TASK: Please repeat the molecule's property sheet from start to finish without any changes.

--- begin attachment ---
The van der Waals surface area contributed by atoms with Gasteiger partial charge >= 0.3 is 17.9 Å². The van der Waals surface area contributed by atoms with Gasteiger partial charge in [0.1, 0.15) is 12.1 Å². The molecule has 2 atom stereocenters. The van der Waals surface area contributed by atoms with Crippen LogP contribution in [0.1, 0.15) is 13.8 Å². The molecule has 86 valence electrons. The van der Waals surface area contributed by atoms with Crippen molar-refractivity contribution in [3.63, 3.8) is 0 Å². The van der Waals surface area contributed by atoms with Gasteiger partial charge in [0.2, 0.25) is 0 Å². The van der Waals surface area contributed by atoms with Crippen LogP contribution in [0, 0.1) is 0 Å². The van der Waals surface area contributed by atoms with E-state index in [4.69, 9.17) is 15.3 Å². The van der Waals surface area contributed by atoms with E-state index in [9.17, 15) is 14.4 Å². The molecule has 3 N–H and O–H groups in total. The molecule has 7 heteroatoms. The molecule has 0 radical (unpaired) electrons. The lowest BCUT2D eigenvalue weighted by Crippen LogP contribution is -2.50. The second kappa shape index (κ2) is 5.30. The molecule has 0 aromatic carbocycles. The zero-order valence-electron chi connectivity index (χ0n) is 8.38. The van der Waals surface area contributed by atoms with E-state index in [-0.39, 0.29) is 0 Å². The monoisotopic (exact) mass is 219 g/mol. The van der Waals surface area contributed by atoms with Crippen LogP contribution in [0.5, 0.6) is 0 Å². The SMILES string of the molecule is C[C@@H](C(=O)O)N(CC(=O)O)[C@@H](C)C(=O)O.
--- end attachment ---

The van der Waals surface area contributed by atoms with Gasteiger partial charge >= 0.3 is 17.9 Å². The van der Waals surface area contributed by atoms with Gasteiger partial charge in [0.1, 0.15) is 12.1 Å². The molecule has 2 atom stereocenters. The van der Waals surface area contributed by atoms with Crippen LogP contribution in [0.1, 0.15) is 13.8 Å². The molecule has 86 valence electrons. The van der Waals surface area contributed by atoms with Crippen molar-refractivity contribution in [3.63, 3.8) is 0 Å². The van der Waals surface area contributed by atoms with Gasteiger partial charge in [0.2, 0.25) is 0 Å². The van der Waals surface area contributed by atoms with Crippen LogP contribution in [0, 0.1) is 0 Å². The van der Waals surface area contributed by atoms with E-state index in [4.69, 9.17) is 15.3 Å². The van der Waals surface area contributed by atoms with E-state index in [9.17, 15) is 14.4 Å². The molecule has 3 N–H and O–H groups in total. The molecule has 7 heteroatoms. The molecule has 0 radical (unpaired) electrons. The lowest BCUT2D eigenvalue weighted by Crippen LogP contribution is -2.50. The second kappa shape index (κ2) is 5.30. The molecule has 0 aromatic carbocycles. The zero-order valence-electron chi connectivity index (χ0n) is 8.38. The van der Waals surface area contributed by atoms with E-state index in [-0.39, 0.29) is 0 Å². The monoisotopic (exact) mass is 219 g/mol. The van der Waals surface area contributed by atoms with Crippen LogP contribution in [0.5, 0.6) is 0 Å². The SMILES string of the molecule is C[C@@H](C(=O)O)N(CC(=O)O)[C@@H](C)C(=O)O.